Friday, February 3, 2012
A Sad Honey Tale
It was the end of the season (late August). Those honey supers all needed to come off. Many frames were not fully capped, others had mostly cured honey and some had nectar. Because I needed to put treatments on I had to take them all off the hives.
And I forgot.
A couple months went by. I was collecting a pail so I could make creamed honey. It was then I discovered my mistake. When I took off the lid I could smell fermentation. And the honey tasted a little fruity.
The surface of the pail was very liquidy - the water on top and crystallized honey below. I felt sick about it. Three pails were affected. Thank God they weren't all completely full.
Two are in the freezer which will hold them in stasis. I'm not sure what can be done with them. I'm hoping they can be used for mead. (I can't stand waste and I don't think I could throw it out).
[Photo - water steams will the honey heats in a double boiler].
One pail I thought I would cook to see if that would improve the flavour. It certainly wouldn't be used for sale but hopefully it could be used for baking.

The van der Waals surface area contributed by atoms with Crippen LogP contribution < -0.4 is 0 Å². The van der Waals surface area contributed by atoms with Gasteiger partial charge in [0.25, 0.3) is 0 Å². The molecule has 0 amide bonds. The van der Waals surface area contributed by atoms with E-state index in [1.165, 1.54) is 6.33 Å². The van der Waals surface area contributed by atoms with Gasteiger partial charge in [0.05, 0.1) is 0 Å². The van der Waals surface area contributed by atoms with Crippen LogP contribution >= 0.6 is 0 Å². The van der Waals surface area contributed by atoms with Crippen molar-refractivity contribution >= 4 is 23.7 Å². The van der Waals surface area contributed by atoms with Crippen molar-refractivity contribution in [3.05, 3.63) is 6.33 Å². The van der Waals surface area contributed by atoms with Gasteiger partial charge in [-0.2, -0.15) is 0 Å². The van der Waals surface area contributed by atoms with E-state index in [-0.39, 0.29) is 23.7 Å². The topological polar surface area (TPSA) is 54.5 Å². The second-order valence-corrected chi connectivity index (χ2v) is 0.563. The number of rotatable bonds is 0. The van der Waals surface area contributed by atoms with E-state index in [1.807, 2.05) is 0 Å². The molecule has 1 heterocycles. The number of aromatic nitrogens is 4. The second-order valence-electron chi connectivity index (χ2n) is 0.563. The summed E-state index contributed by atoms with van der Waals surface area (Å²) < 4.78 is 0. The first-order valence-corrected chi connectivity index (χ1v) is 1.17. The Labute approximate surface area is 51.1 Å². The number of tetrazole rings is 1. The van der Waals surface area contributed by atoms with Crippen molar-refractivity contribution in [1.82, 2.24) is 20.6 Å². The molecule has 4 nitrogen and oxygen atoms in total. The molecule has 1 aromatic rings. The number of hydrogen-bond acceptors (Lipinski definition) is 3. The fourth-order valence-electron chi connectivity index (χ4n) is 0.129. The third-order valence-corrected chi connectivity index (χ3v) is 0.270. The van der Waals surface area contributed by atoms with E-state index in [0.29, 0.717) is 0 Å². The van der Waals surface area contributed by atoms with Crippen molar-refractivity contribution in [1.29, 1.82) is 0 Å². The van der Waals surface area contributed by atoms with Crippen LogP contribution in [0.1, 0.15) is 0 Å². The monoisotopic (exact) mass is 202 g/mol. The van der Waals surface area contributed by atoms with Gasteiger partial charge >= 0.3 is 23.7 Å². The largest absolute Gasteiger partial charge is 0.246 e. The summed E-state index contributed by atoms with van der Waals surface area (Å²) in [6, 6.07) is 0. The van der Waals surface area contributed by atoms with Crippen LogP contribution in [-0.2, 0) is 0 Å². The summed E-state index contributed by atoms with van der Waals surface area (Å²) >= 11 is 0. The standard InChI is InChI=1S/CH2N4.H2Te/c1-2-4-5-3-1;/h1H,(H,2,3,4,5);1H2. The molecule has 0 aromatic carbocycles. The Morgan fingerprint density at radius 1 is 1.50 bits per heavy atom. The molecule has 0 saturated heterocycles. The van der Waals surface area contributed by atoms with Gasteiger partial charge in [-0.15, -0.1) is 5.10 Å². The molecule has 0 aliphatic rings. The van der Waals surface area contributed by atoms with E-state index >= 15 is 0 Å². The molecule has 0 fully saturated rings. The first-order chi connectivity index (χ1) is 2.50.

I created a double boiler with water in a pot and a bamboo steamer. Then another pot with the honey in it was set in. The water steamed away and I cooked the honey slowly for an hour or so. It did thicken and the flavour did improve. I wouldn't use it to sweeten my tea but I think it'll be okay in baking, like muffins or banana bread. I'll have to report back on that.
This has been hard to write about because I'm so mad at myself. The bees worked so hard to make it so how could I forget to check it? Ihave to accept that it just happened, learn from it and move on.
I will get a refractometer so I can be sure the honey's moisture content is below 18%. [Photo - honey darkens when heated at higher temperatures].
So please learn from my mistake and remember to check your honey for it's water content before you set those jars on the shelf and move on to life's busy non-bee related things.